Before moving to step 2, it is imperative that educators assess student understanding of these two key terms: panels and gutters. This can be done informally, by creating a handout with a few panels and gutters on it, at an age appropriate level for your students and asking them to label the panels and the gutters.

  1. Second, students work (in either their large or small groups) to design multiple square-shaped backdrops with cardboard or poster board. These backdrops need to represent the main visual ideas found in the key panels and gutters from their assigned comic reading. Note: Between each panel, students need to consider the development of the story and create panel-like backdrops that flow in the order of their assigned comic reading, paying attention to how gutters connect panels together in order to make the story flow.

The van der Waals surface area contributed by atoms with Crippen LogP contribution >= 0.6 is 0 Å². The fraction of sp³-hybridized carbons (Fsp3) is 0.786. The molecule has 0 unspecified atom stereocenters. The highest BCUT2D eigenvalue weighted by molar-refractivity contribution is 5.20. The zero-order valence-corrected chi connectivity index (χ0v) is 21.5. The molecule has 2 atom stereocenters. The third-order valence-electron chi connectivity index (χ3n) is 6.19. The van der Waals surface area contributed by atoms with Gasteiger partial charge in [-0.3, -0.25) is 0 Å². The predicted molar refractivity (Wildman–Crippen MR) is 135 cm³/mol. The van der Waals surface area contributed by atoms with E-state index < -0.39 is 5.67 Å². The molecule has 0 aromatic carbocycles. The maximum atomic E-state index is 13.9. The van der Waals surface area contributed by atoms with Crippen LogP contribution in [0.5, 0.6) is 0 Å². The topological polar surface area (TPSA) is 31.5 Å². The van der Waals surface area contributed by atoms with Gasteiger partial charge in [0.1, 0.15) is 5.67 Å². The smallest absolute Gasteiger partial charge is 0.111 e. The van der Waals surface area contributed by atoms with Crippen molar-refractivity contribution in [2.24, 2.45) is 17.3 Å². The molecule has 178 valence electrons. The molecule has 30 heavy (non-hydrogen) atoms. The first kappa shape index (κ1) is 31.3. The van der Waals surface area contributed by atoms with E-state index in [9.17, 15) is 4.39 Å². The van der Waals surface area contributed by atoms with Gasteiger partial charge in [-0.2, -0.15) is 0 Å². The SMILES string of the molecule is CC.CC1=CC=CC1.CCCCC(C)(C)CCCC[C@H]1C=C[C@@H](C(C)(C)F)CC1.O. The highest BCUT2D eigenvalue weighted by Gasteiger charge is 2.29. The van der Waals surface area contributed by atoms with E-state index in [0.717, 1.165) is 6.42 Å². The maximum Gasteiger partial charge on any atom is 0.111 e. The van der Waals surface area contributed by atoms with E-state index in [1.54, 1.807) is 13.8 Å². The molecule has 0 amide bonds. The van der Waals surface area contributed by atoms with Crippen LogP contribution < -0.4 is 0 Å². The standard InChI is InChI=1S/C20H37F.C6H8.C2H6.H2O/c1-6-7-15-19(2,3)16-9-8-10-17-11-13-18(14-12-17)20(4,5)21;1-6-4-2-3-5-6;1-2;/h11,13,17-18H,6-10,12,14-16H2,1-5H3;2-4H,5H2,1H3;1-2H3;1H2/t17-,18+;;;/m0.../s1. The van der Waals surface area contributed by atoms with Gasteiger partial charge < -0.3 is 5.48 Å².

For example, to emphasize story flow in a comic book that has a parent driving a student to school, the first cardboard/poster board panel could show the parent and student coming out of the home and headed to the car. The second panel backdrop can then show the family riding inside the car on the drive to school, perhaps also with some key quotations / text from the story as well for further support. From that second panel in the car – through another gutter that blends the second and now third panels together –a third panel could show the student arriving and getting out of the car at school.

In sum, with three panels (and two gutters connecting them) readers can see a short piece of the original comic book story occurring piece-by-piece. In this regard, I like to sometimes explain that panels and gutters are often like puzzles; they fit together, but you can see how they connect in a small space that exists between them. Each piece (panel) connects to all the others through various lines (gutters) we can visually see in order to get a complete picture.